Ohio's new AG won't appeal decision favoring workers

John O'Brien Jan. 16, 2007, 7:46pm


COLUMBUS, Ohio - New Ohio Attorney General Marc Dann says an Ohio court ruled properly in a case against the Ohio Bureau of Workers' Compensation and will not appeal, possibly leading to increased injury benefits for workers hurt on jobs they obtained through welfare.

Dann announced his decision at his inaugural speech Jan. 8.

Dann, the first Democrat elected attorney general since 1990, had previously made headlines by criticizing a scandal at the Bureau of Workers' Compensation's decision to invest $50 million in rare coins.

At his inaugural speech, Dann said, "The corruption at the Bureau of Workers' Compensation symbolized by the decision to invest $50 million in rare coins was but one glaring example of a government gone wrong."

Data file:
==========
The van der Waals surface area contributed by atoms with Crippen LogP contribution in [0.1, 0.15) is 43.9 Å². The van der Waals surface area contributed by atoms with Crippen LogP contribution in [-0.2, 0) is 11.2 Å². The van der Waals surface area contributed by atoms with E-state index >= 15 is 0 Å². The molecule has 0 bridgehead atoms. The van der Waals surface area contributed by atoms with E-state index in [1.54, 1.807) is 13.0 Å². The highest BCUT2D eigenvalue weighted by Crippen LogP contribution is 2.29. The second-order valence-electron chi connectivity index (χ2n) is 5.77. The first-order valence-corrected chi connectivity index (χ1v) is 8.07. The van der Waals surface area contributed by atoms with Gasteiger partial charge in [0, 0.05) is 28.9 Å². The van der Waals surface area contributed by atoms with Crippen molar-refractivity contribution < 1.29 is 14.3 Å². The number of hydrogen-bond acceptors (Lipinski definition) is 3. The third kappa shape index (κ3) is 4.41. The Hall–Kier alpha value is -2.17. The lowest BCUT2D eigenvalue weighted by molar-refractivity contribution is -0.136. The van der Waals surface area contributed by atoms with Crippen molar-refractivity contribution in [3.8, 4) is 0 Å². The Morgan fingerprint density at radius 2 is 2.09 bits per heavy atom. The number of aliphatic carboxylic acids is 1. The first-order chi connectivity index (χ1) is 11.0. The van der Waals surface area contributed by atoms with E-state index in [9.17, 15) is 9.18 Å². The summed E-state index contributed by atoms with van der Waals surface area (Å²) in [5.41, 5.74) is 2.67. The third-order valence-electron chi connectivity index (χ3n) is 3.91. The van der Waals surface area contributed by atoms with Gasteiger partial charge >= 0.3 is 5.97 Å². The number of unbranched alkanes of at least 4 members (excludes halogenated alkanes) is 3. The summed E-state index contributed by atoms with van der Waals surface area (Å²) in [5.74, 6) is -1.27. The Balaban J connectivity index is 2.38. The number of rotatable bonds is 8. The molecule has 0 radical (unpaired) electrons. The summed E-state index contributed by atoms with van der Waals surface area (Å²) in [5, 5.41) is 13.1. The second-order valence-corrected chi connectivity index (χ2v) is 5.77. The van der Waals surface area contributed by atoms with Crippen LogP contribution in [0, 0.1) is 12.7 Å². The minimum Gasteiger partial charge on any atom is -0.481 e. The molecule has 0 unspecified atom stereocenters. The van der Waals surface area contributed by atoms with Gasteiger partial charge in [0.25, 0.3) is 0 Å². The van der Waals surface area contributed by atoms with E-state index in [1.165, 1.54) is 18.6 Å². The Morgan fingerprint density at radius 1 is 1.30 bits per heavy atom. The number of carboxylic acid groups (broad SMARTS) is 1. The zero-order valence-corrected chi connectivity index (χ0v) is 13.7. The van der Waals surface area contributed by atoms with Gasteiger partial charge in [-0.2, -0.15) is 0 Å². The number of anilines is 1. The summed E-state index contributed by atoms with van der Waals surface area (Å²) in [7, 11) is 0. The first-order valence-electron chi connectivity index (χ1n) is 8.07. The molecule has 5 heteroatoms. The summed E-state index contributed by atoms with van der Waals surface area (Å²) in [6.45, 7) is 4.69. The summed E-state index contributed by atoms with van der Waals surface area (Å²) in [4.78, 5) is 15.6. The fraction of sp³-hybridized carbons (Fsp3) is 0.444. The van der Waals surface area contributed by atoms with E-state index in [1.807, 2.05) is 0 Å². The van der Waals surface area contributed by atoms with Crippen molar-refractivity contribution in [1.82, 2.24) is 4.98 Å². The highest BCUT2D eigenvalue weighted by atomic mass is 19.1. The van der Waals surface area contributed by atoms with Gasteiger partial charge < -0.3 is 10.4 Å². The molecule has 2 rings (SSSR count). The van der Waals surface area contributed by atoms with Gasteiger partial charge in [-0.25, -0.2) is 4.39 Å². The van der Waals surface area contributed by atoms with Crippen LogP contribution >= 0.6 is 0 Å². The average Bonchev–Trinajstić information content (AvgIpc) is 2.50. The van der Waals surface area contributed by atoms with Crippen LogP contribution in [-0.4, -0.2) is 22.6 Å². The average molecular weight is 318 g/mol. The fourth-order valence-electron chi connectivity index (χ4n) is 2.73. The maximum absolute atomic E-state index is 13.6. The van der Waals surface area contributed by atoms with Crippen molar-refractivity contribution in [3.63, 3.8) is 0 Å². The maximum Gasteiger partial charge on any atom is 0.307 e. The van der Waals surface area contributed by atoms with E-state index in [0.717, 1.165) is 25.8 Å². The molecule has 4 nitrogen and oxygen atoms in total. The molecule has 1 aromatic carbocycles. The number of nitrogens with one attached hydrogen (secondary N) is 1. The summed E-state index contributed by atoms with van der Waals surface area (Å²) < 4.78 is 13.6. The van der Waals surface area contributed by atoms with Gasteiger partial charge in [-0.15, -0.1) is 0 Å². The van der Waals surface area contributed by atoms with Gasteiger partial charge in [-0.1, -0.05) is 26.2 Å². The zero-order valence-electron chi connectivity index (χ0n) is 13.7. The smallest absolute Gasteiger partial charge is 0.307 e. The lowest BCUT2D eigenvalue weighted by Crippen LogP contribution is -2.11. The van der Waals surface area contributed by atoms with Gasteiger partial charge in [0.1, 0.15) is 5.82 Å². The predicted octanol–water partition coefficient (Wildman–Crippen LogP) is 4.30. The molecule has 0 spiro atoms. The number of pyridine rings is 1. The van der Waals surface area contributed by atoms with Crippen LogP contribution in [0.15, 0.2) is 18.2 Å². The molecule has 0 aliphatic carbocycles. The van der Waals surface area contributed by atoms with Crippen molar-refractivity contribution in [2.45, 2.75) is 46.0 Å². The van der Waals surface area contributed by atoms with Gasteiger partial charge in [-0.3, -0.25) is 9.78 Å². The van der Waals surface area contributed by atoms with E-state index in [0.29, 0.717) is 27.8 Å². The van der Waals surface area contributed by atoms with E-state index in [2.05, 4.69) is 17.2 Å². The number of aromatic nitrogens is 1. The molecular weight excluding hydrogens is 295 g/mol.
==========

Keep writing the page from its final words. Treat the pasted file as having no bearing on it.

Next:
The Industrial Commission was also a defendant in the suit against the Bureau of Workers' Compensation, and Dann said the 10th District Court of Appeals ruled properly.

Those who got their jobs through welfare and their family members, it is alleged, were not receiving proper compensation in violation of a 1996 state Supreme Court ruling.

The attorney general's office had the duty of defending the state agencies in the lawsuit, which was brought on by the Equal Justice Foundation in 2004 on behalf of a class of individuals, namely William Beck and Bruce Smith.

The ruling was handed down Dec. 19.

The 1996 Supreme Court decision "is not limited solely to dependents of work-relief employees, but also includes work-relief employees themselves,'' appeals Judge Susan Brown wrote for the unanimous three-judge decision, according to a report by The Associated Press.

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